Wickham Car

Wickham Car

My recent post about the lovely speeder that my friend Stephen Gardiner printed for me reminds me that at some point I want to model a Wickham car, like the one shown above.

I believe the railway museum in Smiths Falls, Ontario has examples from both the CNR and CPR (at least, they did about a decade ago, but I don’t know if they’re still there*). I think it’s a handsome piece of non-revenue equipment and – in S at least – it would be straightforward to motorize it.

I’m a member of the Wickam group on Yahoo so I’m already doing my research. But if anybody has information about these cars – especially drawings – I’d love to hear from you!

(*UPDATE: Thanks to Guy Papillon, who shared a link to the museum with more information about the Wickham cars in its collection. It appears the museum has CP M-297 and CNR #23.)

18 thoughts on “Wickham Car

    • … or at least with a camera, measuring tape, and note pad. Research, old school style!
      Assuming they’re still there, or course…

  1. Great Britain post-WWII had substantial debt.

    “The US loaned $4.33bn (£2.2bn) to Britain in 1945, while Canada loaned US$1.19 bn (£607m) in 1946, at a rate of 2% annual interest.”


    One way that Britain paid off this war debt was to sell manufactured goods everywhere that it could, especially in the Commonwealth. I’ve a set of UK-made Britool socket sets in 3/4″ and 1/2″ that I inherited from my father-in-law, which he’d purchased in the 1960’s. My wife occasionally uses a UK-made Kenwood Chef heavy-duty mixer of the same vintage. My daughter’s apartment has a “Briton” brand hydraulic door closer on the front door. These door closers show up still in schools–and even some CN facilities.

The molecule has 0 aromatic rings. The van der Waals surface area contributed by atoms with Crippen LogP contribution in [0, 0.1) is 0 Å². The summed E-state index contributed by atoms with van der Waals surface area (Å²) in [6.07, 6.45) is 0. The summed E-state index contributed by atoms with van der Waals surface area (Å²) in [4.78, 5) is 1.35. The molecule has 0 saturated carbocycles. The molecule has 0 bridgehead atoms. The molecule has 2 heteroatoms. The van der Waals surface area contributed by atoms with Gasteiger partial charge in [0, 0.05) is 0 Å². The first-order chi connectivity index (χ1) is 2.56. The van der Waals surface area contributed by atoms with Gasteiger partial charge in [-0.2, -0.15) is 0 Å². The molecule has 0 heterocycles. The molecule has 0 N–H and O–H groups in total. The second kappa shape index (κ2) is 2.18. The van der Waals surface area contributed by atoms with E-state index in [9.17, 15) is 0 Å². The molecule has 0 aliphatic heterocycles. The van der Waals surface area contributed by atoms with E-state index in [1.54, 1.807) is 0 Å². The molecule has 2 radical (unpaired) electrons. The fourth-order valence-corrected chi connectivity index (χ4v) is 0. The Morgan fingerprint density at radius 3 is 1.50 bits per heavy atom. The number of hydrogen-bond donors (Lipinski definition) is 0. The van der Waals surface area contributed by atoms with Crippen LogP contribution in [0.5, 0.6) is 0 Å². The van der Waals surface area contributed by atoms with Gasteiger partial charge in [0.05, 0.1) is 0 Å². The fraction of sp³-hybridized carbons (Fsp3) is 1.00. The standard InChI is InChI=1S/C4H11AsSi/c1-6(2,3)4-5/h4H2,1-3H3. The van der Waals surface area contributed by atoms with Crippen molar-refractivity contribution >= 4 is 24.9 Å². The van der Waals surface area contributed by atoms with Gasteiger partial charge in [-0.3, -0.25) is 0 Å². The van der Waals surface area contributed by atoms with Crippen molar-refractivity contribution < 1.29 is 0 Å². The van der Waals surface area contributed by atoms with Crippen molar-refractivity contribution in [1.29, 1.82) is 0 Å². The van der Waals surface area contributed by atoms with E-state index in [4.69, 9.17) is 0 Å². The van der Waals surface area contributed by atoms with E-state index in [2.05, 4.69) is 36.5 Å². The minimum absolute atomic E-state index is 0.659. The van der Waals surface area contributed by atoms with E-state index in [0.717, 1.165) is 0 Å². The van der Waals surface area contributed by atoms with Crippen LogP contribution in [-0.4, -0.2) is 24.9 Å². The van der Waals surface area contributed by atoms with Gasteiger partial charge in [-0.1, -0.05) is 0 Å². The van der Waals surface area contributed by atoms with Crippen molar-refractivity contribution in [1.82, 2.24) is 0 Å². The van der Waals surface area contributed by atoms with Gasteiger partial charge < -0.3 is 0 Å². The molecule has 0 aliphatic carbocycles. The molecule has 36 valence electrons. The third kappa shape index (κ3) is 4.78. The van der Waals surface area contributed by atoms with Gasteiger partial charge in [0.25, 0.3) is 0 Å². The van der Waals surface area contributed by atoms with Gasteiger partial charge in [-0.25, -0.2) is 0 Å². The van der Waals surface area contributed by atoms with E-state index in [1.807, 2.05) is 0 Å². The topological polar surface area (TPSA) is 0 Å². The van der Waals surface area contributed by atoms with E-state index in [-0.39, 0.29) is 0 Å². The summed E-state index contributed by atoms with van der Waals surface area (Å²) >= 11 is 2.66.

Railways of the Commonwealth countries bought into UK-made goods, too. Australia had six-wheel Dick, Kerr Works (English Electric) UK-made shunter loco’s and Walker diesel-hydraulic railcars on its Victorian Railways. John Vincent tells me that Canadian Pacific used UK “Whitworth” tools and threads on its steam loco’s. North British diesel locomotives were exported to parts of Africa. And the Toronto Transit Commission–of course they bought UK-made Gloucester Railway Carriage and Wagon Company of Gloucester, England cars for the original Yonge subway line, but you might be surprised to learn that they also used a UK-made signalling system for it.

    Look at any modern CN structure erected after WWII and you’ll find some UK content. CN must have purchased shiploads of UK-made roll-up steel doors and used them across the system. I saw the builder’s plate on such a door on the baggage room of the Moncton station. CN’s original mainland steel caboose built in the early 1960’s ( a steel copy of its wood vans) had UK-made Oleo cushion draft gear. CN was likely under some subtle pressure to purchase UK-made goods to help Britain out.

    So it follows that CN and CP bought a few UK-made Wickham cars to support Britain in its time of financial need.

    The Wickham cars are just a small part of a bigger picture.

  2. Trevor,
    Somewhere in my train room is an HO kit for a powered BCR/PGE Wickham Car produced by Jeff Briggs several years ago. It is resin and etched metal and if a picture of the kit parts is of any value I’ll dig it out.

  3. OK; We try again

    It seems to appear that is a sure bet to assume that this is the same thing as a Wickham Trolly 🙂

    That said. here is #52
    It was an inline 4 not a v8, might have been repowered.

    And a better picture

    And a restoration project
    Has a drawing and lots of pics. The group might be lots of help.

    But wait, There’s more 🙂



    Here is a paper model

    And one for 7 1/4 inch

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